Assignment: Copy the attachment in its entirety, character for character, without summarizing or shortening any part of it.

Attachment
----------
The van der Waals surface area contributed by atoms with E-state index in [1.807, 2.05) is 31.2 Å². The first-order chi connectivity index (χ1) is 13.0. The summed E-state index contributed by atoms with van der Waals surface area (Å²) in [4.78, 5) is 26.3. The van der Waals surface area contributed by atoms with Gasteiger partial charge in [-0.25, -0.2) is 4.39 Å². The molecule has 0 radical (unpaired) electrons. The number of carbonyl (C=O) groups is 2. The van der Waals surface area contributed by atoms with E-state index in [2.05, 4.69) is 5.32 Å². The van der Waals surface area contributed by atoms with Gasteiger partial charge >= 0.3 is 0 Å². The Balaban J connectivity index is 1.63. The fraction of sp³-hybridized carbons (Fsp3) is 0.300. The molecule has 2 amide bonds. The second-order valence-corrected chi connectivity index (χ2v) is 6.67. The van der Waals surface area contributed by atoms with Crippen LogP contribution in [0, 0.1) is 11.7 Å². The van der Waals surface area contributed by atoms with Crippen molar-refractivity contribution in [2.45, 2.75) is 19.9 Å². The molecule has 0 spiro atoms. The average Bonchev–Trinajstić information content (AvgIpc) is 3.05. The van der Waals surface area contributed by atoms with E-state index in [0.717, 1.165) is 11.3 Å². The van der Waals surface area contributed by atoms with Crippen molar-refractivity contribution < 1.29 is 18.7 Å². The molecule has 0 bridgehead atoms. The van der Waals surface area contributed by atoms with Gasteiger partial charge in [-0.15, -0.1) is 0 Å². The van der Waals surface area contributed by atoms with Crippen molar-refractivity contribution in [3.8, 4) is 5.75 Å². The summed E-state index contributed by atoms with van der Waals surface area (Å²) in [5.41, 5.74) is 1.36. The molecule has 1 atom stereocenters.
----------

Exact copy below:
The van der Waals surface area contributed by atoms with E-state index in [1.807, 2.05) is 31.2 Å². The first-order chi connectivity index (χ1) is 13.0. The summed E-state index contributed by atoms with van der Waals surface area (Å²) in [4.78, 5) is 26.3. The van der Waals surface area contributed by atoms with Gasteiger partial charge in [-0.25, -0.2) is 4.39 Å². The molecule has 0 radical (unpaired) electrons. The number of carbonyl (C=O) groups is 2. The van der Waals surface area contributed by atoms with E-state index in [2.05, 4.69) is 5.32 Å². The van der Waals surface area contributed by atoms with Gasteiger partial charge >= 0.3 is 0 Å². The Balaban J connectivity index is 1.63. The fraction of sp³-hybridized carbons (Fsp3) is 0.300. The molecule has 2 amide bonds. The second-order valence-corrected chi connectivity index (χ2v) is 6.67. The van der Waals surface area contributed by atoms with Crippen LogP contribution in [0, 0.1) is 11.7 Å². The van der Waals surface area contributed by atoms with Crippen molar-refractivity contribution in [2.45, 2.75) is 19.9 Å². The molecule has 0 spiro atoms. The average Bonchev–Trinajstić information content (AvgIpc) is 3.05. The van der Waals surface area contributed by atoms with E-state index in [0.717, 1.165) is 11.3 Å². The van der Waals surface area contributed by atoms with Crippen molar-refractivity contribution < 1.29 is 18.7 Å². The molecule has 0 bridgehead atoms. The van der Waals surface area contributed by atoms with Gasteiger partial charge in [-0.15, -0.1) is 0 Å². The van der Waals surface area contributed by atoms with Crippen molar-refractivity contribution in [3.8, 4) is 5.75 Å². The summed E-state index contributed by atoms with van der Waals surface area (Å²) in [5.41, 5.74) is 1.36. The molecule has 1 atom stereocenters.